Income tax for high-earners will rise; but perhaps more significantly, capital gains and dividend tax rates will be aligned to the new income tax levels. Most audaciously, the manifesto proposes an automatic transfer of share capital from business owners to employees and the state:
“We will give workers a stake in the companies they work for—and a share of the profits they help create—by requiring large companies [companies with over 250 employees] to set up Inclusive Ownership Funds (IOFs). Up to 10% of a company will be owned collectively by employees, with dividend payments distributed equally among all, capped at £500 a year, and the rest being used to top up the Climate Apprenticeship Fund.”
Naturally, there has been a great deal of media interest and comment about these changes and the plausibility of Labour’s claim that tax receipts would rise to the desired level as a consequence of them.
The Institute of Fiscal Studies (IFS) has said flatly that the plan is “not credible”, and its reasons for doing so are striking and thought provoking. The problem for Corbynomics is that we in the U.K. are already too dependent on the “few.” Some 42% of U.K. adults pay no income tax at all. Just 3% of the U.K.’s adult population is responsible for generating circa 50% of the U.K.’s income tax revenue. The U.K.’s tax base, and therefore our public services, are extremely vulnerable to behavioral change among this section of the population.
Corbyn’s Labour Party has worked itself into the peculiar position of aggressively stigmatizing for selfishness and greed exactly the small group of people it would absolutely rely on if it were to deliver on its manifesto commitments. Labour is quite right when it says that the overall tax burden it desires is merely mid-range for a G-20 economy; but the distribution of contribution is strikingly askew. The middle and working classes are intended to be relatively free riders. Again, consider VAT: and compare Labour’s view of the tax to that of the Scandinavian countries Corbyn professes to admire: rates there are consistently 5% higher.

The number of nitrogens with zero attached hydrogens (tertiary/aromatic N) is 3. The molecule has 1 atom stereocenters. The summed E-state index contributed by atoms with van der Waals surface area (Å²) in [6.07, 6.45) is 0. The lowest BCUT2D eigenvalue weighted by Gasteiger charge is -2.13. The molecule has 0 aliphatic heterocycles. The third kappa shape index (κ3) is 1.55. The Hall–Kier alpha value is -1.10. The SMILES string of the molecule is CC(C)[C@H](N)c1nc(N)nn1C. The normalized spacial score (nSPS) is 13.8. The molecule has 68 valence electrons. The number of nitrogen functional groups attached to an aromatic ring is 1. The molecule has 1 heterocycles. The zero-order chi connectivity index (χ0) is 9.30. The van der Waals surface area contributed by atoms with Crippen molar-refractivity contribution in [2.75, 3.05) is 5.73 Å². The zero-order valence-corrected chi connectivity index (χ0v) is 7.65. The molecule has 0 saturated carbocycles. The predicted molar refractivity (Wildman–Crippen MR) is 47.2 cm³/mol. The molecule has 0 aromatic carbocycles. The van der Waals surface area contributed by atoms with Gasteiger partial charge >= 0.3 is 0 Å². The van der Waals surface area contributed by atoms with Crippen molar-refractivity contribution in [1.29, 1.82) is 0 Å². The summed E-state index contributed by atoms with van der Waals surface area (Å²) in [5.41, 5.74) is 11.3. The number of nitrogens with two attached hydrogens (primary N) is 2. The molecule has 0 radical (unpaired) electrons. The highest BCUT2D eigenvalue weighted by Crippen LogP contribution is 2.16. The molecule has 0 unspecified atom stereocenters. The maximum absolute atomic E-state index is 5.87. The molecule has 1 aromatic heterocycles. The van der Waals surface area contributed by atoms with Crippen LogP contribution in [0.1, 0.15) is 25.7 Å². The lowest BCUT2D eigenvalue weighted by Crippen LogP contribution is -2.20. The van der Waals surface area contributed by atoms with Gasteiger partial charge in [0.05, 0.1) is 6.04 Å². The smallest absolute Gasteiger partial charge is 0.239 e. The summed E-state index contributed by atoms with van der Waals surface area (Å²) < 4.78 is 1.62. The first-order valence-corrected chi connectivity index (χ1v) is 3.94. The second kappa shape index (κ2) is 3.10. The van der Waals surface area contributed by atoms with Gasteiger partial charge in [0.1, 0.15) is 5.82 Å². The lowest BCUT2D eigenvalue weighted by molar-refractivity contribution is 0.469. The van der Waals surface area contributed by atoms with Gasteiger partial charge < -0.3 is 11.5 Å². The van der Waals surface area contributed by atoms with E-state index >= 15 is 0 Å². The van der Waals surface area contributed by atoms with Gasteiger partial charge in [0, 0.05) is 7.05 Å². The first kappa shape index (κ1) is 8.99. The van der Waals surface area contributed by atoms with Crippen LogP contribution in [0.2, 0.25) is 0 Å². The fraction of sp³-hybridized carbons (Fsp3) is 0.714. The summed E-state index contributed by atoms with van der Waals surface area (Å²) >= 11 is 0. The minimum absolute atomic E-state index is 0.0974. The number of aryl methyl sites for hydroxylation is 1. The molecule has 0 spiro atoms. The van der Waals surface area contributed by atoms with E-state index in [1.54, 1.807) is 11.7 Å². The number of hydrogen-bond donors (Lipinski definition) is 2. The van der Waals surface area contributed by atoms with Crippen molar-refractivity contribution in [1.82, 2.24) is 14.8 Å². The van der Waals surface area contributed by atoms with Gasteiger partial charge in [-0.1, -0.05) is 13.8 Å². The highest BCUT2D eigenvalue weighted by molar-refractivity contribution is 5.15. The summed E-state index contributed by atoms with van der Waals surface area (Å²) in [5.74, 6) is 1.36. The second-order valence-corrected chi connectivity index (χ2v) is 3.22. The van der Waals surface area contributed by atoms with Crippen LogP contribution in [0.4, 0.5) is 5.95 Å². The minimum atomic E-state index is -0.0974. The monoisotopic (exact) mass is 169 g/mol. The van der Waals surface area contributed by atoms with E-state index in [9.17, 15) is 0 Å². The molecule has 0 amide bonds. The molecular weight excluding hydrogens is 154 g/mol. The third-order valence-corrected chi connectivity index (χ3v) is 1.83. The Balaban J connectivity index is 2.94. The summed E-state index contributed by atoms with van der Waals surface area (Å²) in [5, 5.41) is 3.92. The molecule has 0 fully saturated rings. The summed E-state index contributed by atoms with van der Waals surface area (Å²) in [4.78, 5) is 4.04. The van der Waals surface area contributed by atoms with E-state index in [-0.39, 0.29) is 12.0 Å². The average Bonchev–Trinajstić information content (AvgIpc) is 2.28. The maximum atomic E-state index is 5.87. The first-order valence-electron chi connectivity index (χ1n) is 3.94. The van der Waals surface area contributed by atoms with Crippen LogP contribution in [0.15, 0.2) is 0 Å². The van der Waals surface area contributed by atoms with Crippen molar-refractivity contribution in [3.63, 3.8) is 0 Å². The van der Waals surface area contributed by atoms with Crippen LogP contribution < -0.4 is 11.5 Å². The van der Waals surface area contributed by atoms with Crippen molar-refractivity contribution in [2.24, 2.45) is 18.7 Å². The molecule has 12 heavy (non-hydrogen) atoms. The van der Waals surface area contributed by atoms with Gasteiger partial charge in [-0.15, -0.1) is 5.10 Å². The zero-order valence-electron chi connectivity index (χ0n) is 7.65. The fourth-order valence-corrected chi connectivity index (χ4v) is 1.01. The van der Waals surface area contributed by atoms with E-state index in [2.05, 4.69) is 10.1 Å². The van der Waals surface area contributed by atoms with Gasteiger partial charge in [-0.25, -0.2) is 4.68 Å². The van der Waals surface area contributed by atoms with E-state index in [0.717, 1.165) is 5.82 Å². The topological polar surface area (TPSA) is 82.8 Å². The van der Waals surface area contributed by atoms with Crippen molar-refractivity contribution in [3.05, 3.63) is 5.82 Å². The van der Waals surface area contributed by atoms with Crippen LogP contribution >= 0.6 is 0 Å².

Labour’s manifesto has been described as “radical” and “dangerous”; but strip away the rhetoric, and there is an underlying confused timidity in the offering. For Corbyn’s Labour, quite as much as any neo-Thatcherite party, seems to take it for granted that the “many” will not consent to pay for socialism, that “real change” will actually only come through a slightly coerced noblesse oblige on the part of the “few.”
In this election, the anti-populist Liberal Democrats, with their pledge to raise income tax by a penny, and their pregnant silence on VAT, appear to be the true tax revolutionaries.
Nicholas Hallam is Chairman of Accordance, U.K.
This column does not necessarily reflect the opinion of The Bureau of National Affairs, Inc. or its owners.